34. Hannan Mollah (CPM)
35. Furqan Ansari
36. Dr. P. Pookunhi Koya (JDU)

[* may not be Muslim - ed.]

If we analyze the figures given above one thing becomes crystal clear that there is nothing like a monolithic "Muslim Vote Bank'. Only two out of thirty-six MP's belong to political organizations exclusively for Muslims. Muslim League in Kerala and Majlis Ittehad-ul-Muslimin are not separatist or extremist organizations. They have been functioning within the orbit of the Constitution of India. Secular political organizations recognize them and include them in their political groupings. The two seats won by them represent only about five per cent of the total seats won by Muslims. Ninety-five per cent among Muslims elected to Lok Sabha-2004 belong to eleven different regions and are divided between ten political parties. That proves that 'Muslim Vote Bank' is a figment of imagination created to alienate Muslims from non-Muslims. There is no common political trend that may be discerned among Muslims at national level. The largest group of 10 Muslim MPs is affiliated with Indian National Congress. The remaining 26 members are affiliated with regional parties.

The affiliation of Muslim members with various political parties is given below according to their strength:

Indian National Congress (10), Samajwadi Party (7) Communist Party (Marxist) (6) Bahujan Samaj Party (4) Rashtriya Janata Dal (3) provided Shahabuddin is elected from Sewan, National Conference (3). Majlis Ittehad-ul-Muslimin (1) Muslim League, (1). DMK (1), JDU (1) No Muslim was elected on Telugu Desham and BJP ticket. Telgu Desham gave tickets to six Muslim candidates, but all of them were defeated. Muslim support to Congress Party is not confined to a single state. It is sufficiently dispersed. Congress MPs have been elected from Assam, Bihar, Karnataka, Tamilnadu, Jharkhand, West Bengal and Andhra Pradesh. The tally is made up by Assam and West Bengal (2) each the remaining six have been elected one each from Bihar, Karnataka, Jharkhand, Maharashtra, Andhra Pradesh and Tamilnadu.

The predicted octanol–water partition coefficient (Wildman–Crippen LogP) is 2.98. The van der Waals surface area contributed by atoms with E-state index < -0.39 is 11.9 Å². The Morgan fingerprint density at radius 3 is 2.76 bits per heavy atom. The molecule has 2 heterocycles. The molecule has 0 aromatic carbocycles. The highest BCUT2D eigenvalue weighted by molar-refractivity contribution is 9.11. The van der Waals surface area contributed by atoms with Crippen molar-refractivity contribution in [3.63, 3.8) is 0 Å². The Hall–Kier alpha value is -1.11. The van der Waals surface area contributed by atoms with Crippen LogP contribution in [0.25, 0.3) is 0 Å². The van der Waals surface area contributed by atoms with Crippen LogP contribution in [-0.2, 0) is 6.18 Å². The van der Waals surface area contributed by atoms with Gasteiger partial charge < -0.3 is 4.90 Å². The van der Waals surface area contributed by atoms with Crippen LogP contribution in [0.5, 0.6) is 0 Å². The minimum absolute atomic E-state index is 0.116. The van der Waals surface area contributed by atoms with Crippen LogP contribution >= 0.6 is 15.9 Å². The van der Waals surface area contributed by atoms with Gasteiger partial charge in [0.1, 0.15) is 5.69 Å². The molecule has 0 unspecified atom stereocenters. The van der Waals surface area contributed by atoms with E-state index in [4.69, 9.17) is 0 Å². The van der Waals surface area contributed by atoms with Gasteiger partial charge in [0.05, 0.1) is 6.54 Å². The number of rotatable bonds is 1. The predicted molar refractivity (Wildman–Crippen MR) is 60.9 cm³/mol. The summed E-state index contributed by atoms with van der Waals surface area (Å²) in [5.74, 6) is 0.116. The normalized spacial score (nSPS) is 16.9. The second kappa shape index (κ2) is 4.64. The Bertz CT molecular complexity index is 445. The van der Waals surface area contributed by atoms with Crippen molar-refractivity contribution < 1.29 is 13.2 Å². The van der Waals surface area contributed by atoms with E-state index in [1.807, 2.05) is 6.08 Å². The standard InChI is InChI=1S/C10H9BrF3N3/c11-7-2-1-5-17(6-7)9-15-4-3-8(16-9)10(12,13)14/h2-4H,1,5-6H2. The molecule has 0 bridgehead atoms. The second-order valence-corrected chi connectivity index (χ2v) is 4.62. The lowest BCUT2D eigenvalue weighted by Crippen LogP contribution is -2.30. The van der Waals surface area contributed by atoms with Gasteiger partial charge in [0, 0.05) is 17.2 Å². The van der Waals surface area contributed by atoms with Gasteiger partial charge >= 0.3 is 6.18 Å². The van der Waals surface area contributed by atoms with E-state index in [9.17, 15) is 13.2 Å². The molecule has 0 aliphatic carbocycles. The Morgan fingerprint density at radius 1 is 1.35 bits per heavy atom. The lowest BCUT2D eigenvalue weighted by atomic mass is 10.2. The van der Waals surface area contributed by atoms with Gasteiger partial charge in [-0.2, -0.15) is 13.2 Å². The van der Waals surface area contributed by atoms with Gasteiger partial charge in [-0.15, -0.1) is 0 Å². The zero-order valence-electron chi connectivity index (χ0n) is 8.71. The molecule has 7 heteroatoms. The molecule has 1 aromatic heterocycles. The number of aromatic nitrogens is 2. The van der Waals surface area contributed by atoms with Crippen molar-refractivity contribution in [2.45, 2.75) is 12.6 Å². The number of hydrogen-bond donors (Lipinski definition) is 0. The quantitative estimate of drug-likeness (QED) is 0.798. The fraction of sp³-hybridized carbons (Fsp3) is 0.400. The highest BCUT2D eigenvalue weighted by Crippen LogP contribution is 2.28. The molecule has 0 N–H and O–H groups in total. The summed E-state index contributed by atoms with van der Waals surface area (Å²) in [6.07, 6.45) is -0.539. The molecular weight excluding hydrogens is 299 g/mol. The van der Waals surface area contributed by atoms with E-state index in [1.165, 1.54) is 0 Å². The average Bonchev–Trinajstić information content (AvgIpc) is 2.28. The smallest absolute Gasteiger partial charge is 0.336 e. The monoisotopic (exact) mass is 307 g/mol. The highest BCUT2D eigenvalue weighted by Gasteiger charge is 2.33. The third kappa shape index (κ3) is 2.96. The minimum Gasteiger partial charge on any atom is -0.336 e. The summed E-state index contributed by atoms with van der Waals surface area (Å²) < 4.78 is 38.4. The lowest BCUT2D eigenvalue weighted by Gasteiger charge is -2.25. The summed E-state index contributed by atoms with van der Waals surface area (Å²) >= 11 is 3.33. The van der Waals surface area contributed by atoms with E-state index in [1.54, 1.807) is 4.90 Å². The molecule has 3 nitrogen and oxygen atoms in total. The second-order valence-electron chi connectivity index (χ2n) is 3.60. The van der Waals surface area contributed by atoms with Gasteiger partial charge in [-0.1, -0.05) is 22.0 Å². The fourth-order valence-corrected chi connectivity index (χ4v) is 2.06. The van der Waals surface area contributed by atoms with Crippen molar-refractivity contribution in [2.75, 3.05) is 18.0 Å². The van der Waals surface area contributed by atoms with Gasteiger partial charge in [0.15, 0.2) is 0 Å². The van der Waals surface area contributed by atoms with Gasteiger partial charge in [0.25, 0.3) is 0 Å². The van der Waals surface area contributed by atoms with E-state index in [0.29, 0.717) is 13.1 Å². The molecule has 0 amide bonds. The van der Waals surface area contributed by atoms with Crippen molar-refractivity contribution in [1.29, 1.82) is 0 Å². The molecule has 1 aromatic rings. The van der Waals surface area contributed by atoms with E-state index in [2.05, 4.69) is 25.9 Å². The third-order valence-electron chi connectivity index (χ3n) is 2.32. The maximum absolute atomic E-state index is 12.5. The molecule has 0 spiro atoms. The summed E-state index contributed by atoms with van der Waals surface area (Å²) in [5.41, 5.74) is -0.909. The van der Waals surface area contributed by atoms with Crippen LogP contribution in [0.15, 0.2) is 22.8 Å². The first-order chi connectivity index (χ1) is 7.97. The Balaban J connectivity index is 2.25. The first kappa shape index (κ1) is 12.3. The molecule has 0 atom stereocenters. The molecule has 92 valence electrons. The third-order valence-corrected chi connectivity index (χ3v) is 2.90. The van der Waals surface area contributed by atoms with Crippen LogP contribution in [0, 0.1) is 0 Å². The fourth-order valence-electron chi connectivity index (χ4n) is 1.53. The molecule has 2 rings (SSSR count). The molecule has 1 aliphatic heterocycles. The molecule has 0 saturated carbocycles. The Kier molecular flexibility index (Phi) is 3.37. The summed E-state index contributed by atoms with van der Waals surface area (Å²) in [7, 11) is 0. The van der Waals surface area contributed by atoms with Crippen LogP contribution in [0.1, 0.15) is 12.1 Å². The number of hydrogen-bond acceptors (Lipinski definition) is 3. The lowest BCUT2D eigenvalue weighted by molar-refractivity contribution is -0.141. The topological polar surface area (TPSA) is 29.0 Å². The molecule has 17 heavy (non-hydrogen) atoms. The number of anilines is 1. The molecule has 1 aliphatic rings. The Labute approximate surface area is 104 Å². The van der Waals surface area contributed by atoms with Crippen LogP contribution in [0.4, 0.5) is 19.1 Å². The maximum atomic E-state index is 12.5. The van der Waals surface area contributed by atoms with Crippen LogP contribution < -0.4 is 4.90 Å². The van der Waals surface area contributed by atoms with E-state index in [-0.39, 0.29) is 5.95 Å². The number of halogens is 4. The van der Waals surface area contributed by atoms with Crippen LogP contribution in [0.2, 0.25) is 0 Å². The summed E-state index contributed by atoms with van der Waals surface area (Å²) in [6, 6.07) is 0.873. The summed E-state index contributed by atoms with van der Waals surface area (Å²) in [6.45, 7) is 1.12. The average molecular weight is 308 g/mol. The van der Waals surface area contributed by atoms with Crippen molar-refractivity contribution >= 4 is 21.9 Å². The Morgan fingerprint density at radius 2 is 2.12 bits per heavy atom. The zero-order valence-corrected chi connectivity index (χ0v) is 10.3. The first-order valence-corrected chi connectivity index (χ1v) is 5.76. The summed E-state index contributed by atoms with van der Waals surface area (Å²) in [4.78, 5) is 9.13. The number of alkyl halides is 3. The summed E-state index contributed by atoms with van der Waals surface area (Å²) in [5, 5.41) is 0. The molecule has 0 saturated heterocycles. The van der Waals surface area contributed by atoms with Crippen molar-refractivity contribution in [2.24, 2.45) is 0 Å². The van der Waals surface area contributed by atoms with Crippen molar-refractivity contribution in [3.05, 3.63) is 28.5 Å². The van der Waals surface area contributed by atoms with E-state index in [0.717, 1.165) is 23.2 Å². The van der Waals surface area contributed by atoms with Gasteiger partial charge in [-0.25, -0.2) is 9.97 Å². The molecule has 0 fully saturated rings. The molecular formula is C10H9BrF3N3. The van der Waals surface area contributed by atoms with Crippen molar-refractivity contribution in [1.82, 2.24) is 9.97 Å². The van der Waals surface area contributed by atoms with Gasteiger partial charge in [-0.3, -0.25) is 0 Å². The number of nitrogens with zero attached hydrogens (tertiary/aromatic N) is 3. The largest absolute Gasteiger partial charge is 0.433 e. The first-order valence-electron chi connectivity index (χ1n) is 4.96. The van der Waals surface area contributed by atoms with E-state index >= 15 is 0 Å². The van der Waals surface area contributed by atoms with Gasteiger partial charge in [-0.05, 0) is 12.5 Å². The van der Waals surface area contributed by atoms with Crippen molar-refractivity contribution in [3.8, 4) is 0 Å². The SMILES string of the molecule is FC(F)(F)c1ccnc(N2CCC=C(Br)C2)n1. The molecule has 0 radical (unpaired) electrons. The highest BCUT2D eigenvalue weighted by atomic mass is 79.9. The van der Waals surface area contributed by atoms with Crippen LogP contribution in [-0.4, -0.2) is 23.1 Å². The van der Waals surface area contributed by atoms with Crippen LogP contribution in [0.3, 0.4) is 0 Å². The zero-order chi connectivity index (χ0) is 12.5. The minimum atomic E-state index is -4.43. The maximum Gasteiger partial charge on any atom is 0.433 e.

The number of states represented in Lok Sabha -2004 comes to eleven. We have to identify the states, which are not represented by Muslims in Lok Sabha -2004. They are: 1.Arunachal 2.Goa 3.Gujarat 5.Haryana 6.Himachal Pradesh 6. Madhya Pradesh 7.Manipur 8.Meghalay 9.Mizoram 10.Nagaland 11.Orissa 12. Punjab 13. Rajasthan 14. Sikkim 15. Tripura. 16. Chhattisgrh 17.Uttaranchal 18. Andaman & Nicobar 19. Chandigarh 20. Dadra Nagar Haveli. 21.Daman Diu 22. Delhi. 23 Pondichery. It may be seen that Muslims are under represented in 11regions and are not represented at all in 23 regions. 

However, there are certain pockets e.g. Tonk in Rajasthan, Malerkotla in Punjab, Chandni Chowk in Delhi which may elect Muslim if so desired by political parties. Muslims have two major grievances. They vote for non-Muslim candidates but non-Muslims do not vote for Muslim candidates. The other is that no political party is interested in increasing their number in legislative bodies. On the contrary they do their worst to divide and negate their political weight.